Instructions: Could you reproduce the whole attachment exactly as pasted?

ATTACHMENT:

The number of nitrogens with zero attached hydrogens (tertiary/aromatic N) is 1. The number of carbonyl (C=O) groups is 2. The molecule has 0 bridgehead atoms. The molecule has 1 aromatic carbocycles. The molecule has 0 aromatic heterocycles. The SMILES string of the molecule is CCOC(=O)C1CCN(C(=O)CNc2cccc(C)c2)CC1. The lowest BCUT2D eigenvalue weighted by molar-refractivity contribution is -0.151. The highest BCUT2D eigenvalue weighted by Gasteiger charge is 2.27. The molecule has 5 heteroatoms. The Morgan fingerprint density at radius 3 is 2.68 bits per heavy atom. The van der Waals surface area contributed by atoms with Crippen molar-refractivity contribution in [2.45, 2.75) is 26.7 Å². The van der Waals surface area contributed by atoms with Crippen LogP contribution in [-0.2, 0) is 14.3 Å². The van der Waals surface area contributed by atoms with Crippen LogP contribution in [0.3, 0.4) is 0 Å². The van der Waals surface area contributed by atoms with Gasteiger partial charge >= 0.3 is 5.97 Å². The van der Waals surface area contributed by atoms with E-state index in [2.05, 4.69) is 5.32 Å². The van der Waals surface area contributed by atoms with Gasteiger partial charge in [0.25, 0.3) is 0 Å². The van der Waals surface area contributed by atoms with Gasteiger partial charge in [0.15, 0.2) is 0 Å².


The number of nitrogens with zero attached hydrogens (tertiary/aromatic N) is 1. The number of carbonyl (C=O) groups is 2. The molecule has 0 bridgehead atoms. The molecule has 1 aromatic carbocycles. The molecule has 0 aromatic heterocycles. The SMILES string of the molecule is CCOC(=O)C1CCN(C(=O)CNc2cccc(C)c2)CC1. The lowest BCUT2D eigenvalue weighted by molar-refractivity contribution is -0.151. The highest BCUT2D eigenvalue weighted by Gasteiger charge is 2.27. The molecule has 5 heteroatoms. The Morgan fingerprint density at radius 3 is 2.68 bits per heavy atom. The van der Waals surface area contributed by atoms with Crippen molar-refractivity contribution in [2.45, 2.75) is 26.7 Å². The van der Waals surface area contributed by atoms with Crippen LogP contribution in [-0.2, 0) is 14.3 Å². The van der Waals surface area contributed by atoms with Crippen LogP contribution in [0.3, 0.4) is 0 Å². The van der Waals surface area contributed by atoms with Gasteiger partial charge >= 0.3 is 5.97 Å². The van der Waals surface area contributed by atoms with E-state index in [2.05, 4.69) is 5.32 Å². The van der Waals surface area contributed by atoms with Gasteiger partial charge in [0.25, 0.3) is 0 Å². The van der Waals surface area contributed by atoms with Gasteiger partial charge in [0.15, 0.2) is 0 Å².